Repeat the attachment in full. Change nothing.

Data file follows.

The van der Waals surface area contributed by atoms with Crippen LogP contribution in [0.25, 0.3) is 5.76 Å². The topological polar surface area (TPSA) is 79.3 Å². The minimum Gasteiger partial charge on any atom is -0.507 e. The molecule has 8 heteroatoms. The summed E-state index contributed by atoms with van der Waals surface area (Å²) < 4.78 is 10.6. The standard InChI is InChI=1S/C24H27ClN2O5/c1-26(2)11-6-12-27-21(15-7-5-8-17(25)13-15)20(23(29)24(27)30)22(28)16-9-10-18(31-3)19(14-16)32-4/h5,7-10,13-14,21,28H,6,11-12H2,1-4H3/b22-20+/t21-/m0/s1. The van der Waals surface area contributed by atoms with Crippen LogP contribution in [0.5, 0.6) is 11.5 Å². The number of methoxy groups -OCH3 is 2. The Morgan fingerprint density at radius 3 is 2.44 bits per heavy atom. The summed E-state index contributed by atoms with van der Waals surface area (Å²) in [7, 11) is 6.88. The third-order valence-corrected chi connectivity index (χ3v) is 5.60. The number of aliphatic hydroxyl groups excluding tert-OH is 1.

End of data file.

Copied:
The van der Waals surface area contributed by atoms with Crippen LogP contribution in [0.25, 0.3) is 5.76 Å². The topological polar surface area (TPSA) is 79.3 Å². The minimum Gasteiger partial charge on any atom is -0.507 e. The molecule has 8 heteroatoms. The summed E-state index contributed by atoms with van der Waals surface area (Å²) < 4.78 is 10.6. The standard InChI is InChI=1S/C24H27ClN2O5/c1-26(2)11-6-12-27-21(15-7-5-8-17(25)13-15)20(23(29)24(27)30)22(28)16-9-10-18(31-3)19(14-16)32-4/h5,7-10,13-14,21,28H,6,11-12H2,1-4H3/b22-20+/t21-/m0/s1. The van der Waals surface area contributed by atoms with Crippen LogP contribution in [0.5, 0.6) is 11.5 Å². The number of methoxy groups -OCH3 is 2. The Morgan fingerprint density at radius 3 is 2.44 bits per heavy atom. The summed E-state index contributed by atoms with van der Waals surface area (Å²) in [7, 11) is 6.88. The third-order valence-corrected chi connectivity index (χ3v) is 5.60. The number of aliphatic hydroxyl groups excluding tert-OH is 1.